Million Dollar Reload with support from St. Hellfire.
Saturday 20th September, 2014 – The Diamond Rock Club, Ahoghill.
It’s not one of the bigger crowds tonight at the local mecca for all things hard and heavy, which is no reflection on the bands on show. Million Dollar Reload are genuinely one of the local bands who can pack this place in their own right, but there is stiff competition tonight in the form of Dragonforce (supported by popular local Metallers, Conjuring Fate) in Belfast. There are many Diamond regulars whose allegiances were split tonight, but I guess reasoned that there will be opportunities to see Million Dollar Reload another time. But there is still a decent crowd, and come the moment, the crowd is several deep down the front to cheer on their local heroes.
The same could not be said for St Hellfire during their energetic and enjoyable opening set. I am not sure if St Hellfire have played this venue before, but it did seem to me that those in attendance tonight were a little unaware of what St Hellfire are about, so the initial reaction from the crowd is a tad restrained to begin with. There’s no doubt about it, St Hellfire, as I have said in a previous review (here) are more a Punk band that a classic Heavy Rock band. Many Rockers, myself included, have a fairly broad taste in music and as Rock in general has become more varied over the years, so St Hellfire’s sound is not automatically ‘wrong’ for The Diamond Rock Club. It’s not my cup of tea, as I said before, but neither is watching them a chore. The songs are quickfire, punchy (thanks to the exuberant rhythm section of Decky & Mickey), and played with heart and humour. Head honcho, Mark Fanjo, is impossible to dislike and lead guitarist, Dean Dodds, knows his way around a guitar and has this Roger Moore-esque stage presence – other guitarists throw shapes as they bend the strings, Dean raises an eyebrow. The epitome of cool. Me likey.
But the crowd is here to see headliners, Million Dollar Reload, do their first gig at the Diamond since they released their live album ‘As Real As It Gets’, which was recorded at this very venue back in April 2013. Herein lies a tale. The band were due to play the Diamond in March but, while supporting Blackberry Smoke on their European Tour, the band had a ‘parting of ways’ with their lead guitarist, Andy. This split caused some delay in seeing the band returned to a venue that adores them, but it would seem it caused more than just a break while they found another six-string-slinger to replace Andy. It is clear, the split has caused a rethink in the band’s direction, with a slight shift to a bluesier style of Hard Rock; less Skid Row and more The Black Crowes. The band are back up to a five piece, but instead of getting a new lead guitarist, the have added a keyboard player in Kev Brennan, with B.A.M moving up to lead guitar and singer, Phil Conalane doing rhythm duties.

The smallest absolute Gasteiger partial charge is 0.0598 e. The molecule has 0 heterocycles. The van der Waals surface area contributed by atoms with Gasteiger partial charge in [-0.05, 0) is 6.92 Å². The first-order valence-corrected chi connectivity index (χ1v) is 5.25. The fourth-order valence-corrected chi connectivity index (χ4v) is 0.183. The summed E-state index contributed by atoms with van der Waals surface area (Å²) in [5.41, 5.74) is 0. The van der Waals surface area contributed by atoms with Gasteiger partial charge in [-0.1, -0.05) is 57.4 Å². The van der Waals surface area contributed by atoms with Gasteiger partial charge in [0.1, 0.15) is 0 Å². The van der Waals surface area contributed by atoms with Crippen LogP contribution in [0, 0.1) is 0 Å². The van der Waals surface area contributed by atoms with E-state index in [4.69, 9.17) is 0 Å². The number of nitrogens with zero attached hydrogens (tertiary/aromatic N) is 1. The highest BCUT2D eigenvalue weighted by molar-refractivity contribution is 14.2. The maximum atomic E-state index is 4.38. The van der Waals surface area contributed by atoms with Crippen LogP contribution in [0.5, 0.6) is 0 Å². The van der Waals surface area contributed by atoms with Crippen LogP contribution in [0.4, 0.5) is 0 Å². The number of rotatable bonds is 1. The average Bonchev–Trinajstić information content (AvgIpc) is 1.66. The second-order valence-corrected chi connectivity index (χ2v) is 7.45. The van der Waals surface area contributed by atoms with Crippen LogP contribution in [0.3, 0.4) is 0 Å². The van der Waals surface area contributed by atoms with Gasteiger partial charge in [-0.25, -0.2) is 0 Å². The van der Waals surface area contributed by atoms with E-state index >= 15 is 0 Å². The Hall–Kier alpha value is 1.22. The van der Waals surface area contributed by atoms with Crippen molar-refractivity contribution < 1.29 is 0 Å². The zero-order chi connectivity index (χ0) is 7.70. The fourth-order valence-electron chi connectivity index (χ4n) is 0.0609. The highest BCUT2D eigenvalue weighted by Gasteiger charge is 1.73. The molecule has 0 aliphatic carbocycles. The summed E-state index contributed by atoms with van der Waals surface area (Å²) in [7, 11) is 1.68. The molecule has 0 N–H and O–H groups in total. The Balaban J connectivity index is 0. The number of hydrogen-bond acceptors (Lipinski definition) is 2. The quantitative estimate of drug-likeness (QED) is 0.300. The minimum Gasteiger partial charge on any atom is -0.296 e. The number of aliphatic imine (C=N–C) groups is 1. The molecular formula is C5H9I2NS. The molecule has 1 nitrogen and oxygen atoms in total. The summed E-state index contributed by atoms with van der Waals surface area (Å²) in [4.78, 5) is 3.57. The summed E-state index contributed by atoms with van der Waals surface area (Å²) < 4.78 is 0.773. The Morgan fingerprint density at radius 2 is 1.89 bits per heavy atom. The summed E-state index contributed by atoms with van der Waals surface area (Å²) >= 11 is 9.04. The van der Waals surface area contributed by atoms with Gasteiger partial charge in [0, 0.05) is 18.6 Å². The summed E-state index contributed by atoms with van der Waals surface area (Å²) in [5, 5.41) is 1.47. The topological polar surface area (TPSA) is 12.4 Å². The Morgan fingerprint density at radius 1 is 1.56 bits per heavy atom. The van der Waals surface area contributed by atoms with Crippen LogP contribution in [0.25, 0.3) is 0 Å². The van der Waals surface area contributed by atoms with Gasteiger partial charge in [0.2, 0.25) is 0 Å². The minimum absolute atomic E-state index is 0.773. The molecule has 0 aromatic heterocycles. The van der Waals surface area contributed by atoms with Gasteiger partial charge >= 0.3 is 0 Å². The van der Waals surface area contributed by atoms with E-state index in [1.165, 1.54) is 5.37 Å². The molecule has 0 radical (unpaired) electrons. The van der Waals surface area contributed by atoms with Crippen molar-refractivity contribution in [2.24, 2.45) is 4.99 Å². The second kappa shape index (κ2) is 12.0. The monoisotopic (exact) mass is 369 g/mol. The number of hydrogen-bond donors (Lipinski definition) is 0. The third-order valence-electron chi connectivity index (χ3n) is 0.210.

I am not going to lie to you, as a genuine fan of their first two albums ‘Anthems of a Degeneration’ and ‘A Sinners’ Saint’, I was a bit perturbed about whether this shift in style would be too much. As Conalane openly admits, before introducing an old song they couldn’t drop (‘Tattoos & Dirty Girls’), ‘there will be a lot of old songs we won’t be playing again’ and the thought of not hearing ‘Superslave’, ‘I Am the Rapture’, ‘Can’t Tie Me Down’ et al is one that will take some time to get used to. Another change to get used to is a slight shift in image as well as musical style. Gone are the leather jackets, scruffy tee-shirts, mirror-shades and general G ‘n’ R fan regulation ‘uniform’. In comes, well… waistcoats, shirts and an all-round more Blues-man style. Again, it’ll take a bit of getting use to, but one thing it doesn’t feel is cynical.
For my money, M$R have paid more than enough dues to be able to do a slight ‘re-adjustment’ to who and what they are, and this is as good a time as any for doing so, with ‘As Real It Gets’ being the perfect swansong for that era of the band. It feels like this is driven by losing Andy and the natural shift that can happen in the song-writing process, if the remaining songwriters favour a slightly different style of song. While I am no one to talk, the lads aren’t getting any younger, and with maturity comes a different attitude; less piss and vinegar and more reflective. And hey, it’s not as if they have turned into a Gospel group or have started getting political/preachy.
Just take a look at this selection of new song titles if you need further proof – ‘Penny For Your Dirty Mind’, ‘Cocaine’ (not a JJ Cale cover), ‘Waiting on Hollywood’, ‘Troubador’ all sound exactly like the titles suggest – still down and dirty, still no-frills Rock ‘n’ Roll but with a hint more Blues and less of the full-on Rock edge. There is no suggestion that the lads are anything other than committed to this new style; to play 10 virtually unheard songs, which is two thirds of their set, takes courage and belief. They still throw the crowd a bone or two in the shape of the perennial crowd pleasers. ‘Wicked’, ‘Livin In the City’,the aformentioned ‘Tattoos..’, ‘Goodnight New York’ and ‘Bullets In The Sky’, all adapted to the new style well, with ‘Bullets…’ in particular being a tricky task to bring it back from whence it came to a become a bluesier song.
The night ends with the encore of the ‘Stones classic, ‘Tumblin’ Dice’, and a particularly promising new tune called, ‘Under Your Skin’. Judging from the punters’ chat on the night and social media comments post-gig, the general reaction to the new direction and style is very positive, so I am not alone in looking forward to the new album and seeing the Tyrone troubadours again in the very near future.
WAITING ON HOLLYWOOD
PENNY FOR YOUR DIRTY MIND
TRUTH COULD KILL YOU
BULLETS IN THE SKY
LIVIN` IN THE CITY
SHOW ME THAT GROOVE
TATTOOS & DIRTY GIRLS
SHOOTIN` THE BREEZE
UNDER YOUR SKIN